What is data redundancy in computer vision?

What is redundant data and why should you avoid it? This article will tackle these questions in the context of computer vision by providing concrete examples. Data redundancy is shown to have negative repercussions on model accuracy and to be wasteful of resources. 

What is data redundancy?

Data redundancy often refers to having two identical samples of data in two different places within your database. Such a scenario can be accidental or deliberate, and its effects therefore vary. (Technopedia, 2020)

However, this article will focus on a slightly different understanding of data redundancy. We refer to redundant samples as nearby-duplicates within the same dataset. Indeed, this is data that is so similar it provides little value to the dataset. Further, data redundancy is assessed within the context of the other samples in the dataset (The 10% you don’t need). Thus the term “redundant” largely depends on the diversity of the dataset in terms of content, as well as the task the data is being used for.

One understanding of redundant data is semantic redundancy, which was described in a previous blog post. In this case, when the samples are represented in a vectorial space, the distances that separate them are minimal. In other words, they are visually very similar, as illustrated below. 

Semantic similarity

Nevertheless, other examples of data redundancies include scene similarities between samples, representations with similar weather conditions or representations of the same object. Below the two images show both scene similarity, as the windscreen wipers appear in both images, as well as weather condition similarity, as both images were taken on rainy days.

Scene similarity and similar weather conditions

Data redundancy is a challenge often observed for engineers dealing with video data for machine learning tasks. Indeed, videos are broken down into individual frames which can then be treated as images. However, in contrast to individual pictures which are taken deliberately at specific moments, video cameras continue to record and capture moments with little variance. To illustrate this, one can think of a car recording video footage of streets to train an autonomous vehicle. When the car stops behind another vehicle at a red light or when it is driving alone on a straight highway, the frames captured are quasi-identical. 

In the The 10% you don’t need paper it is shown that several public datasets such as CIFAR-10 or ImageNet have at least 10% of redundant samples. If the distribution of classes within the dataset is skewed or excessive proportions of datasets are redundant, imbalances can result which can in turn can cause bias. The next section of this blog post touches upon this, by presenting reasons to avoid data redundancy.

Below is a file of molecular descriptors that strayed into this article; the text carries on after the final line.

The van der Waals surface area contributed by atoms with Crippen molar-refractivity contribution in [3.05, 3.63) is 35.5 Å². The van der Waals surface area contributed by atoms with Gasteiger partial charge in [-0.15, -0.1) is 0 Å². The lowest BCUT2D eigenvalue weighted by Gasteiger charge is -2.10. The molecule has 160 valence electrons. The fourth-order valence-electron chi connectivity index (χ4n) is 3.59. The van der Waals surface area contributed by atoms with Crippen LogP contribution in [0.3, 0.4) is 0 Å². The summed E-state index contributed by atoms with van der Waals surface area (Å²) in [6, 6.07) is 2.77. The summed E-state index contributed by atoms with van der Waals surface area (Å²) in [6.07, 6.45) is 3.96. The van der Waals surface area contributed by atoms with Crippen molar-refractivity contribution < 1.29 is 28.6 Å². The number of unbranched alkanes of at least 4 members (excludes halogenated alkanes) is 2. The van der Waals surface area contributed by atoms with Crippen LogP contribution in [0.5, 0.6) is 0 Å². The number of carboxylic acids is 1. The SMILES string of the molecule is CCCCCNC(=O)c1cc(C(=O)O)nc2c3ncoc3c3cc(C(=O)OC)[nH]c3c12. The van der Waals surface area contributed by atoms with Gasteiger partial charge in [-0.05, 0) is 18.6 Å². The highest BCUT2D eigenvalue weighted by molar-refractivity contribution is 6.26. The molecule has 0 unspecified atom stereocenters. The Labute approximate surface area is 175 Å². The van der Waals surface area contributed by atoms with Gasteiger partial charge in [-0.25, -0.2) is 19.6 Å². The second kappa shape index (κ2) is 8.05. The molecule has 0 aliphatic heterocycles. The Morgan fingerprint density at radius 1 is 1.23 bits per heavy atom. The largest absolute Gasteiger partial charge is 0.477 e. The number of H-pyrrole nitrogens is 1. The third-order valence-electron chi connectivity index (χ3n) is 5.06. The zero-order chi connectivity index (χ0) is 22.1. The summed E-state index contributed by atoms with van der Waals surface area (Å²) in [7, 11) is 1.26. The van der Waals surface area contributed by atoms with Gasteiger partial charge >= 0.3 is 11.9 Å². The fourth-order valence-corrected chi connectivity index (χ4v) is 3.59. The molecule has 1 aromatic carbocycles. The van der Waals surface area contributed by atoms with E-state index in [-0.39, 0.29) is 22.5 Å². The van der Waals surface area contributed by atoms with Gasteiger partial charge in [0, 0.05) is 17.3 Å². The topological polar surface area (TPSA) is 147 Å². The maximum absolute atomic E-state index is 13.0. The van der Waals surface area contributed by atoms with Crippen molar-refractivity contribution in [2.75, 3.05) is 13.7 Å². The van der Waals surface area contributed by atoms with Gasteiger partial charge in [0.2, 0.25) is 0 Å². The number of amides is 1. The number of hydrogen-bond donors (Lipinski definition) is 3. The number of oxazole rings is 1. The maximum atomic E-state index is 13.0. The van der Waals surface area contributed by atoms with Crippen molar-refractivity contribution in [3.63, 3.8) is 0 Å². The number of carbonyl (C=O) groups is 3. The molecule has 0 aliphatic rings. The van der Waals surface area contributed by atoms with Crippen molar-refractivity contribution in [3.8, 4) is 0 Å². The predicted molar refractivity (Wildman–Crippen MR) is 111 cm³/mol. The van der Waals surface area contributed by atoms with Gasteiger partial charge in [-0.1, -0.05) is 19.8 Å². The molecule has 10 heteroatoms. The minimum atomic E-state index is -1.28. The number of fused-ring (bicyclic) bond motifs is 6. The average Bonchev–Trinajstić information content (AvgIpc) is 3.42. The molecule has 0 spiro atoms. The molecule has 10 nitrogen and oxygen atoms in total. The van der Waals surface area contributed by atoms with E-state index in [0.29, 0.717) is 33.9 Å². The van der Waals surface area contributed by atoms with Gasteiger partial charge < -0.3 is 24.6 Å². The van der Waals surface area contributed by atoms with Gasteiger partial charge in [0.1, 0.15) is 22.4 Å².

Why should redundant data be reduced?

Redundant images or video frames can have the following effects:

  • Negative repercussions on the model

Model performance is highly influenced by the data the model is trained on. If you feed a model with redundant data, the model will perform well in these specific situations but will lack experience for others. Indeed, this is because some types of data are over-represented while others are underrepresented and thus training a model on redundant samples negatively influences the model’s generalization and accuracy. Therefore, an optimized data selection is crucial to reduce redundancy as much as possible. In the figure below, the model’s average precision obtained with standard sampling strategies (labeled “other”) is compared with the average precision of Lightly’s diversity-based sampling algorithm which actively excludes redundant samples. The graph shows that removing similar data can improve average precision or model accuracy.


Average precision of a model using Lightly’s sampling strategy in comparison with another strategy

In another experiment made by Lightly, it was shown that the best test accuracy was found by training the model on 90% of the data selected by Lightly in comparison to a model trained on 100% of the dataset or 90% using random sampling techniques. Read more about this in a previous blog post.

  • Wasted resources

Precious resources such as time and money are wasted on redundant data. First, a lot of time and financial resources are spent on labeling datasets. Thus, labeling unnecessary  samples is inefficient and costly. Second, compute and processing resources can be wasted on redundant data. Generally, as raw data goes through the typical machine learning pipeline (pictured below), data related tasks become more time-consuming and expensive if datasets are larger due to redundant samples.


Machine learning pipeline

This blog has portrayed the challenge of data redundancy within the computer vision field, by (1) providing a definition of the concept and (2) arguing why it should be avoided. You can read more about how Lightly helped AI Retailer System remove redundant data of customers in stores here

Author: Sarah Meibom

Thank you to the Lightly team for reading drafts of this blog post.

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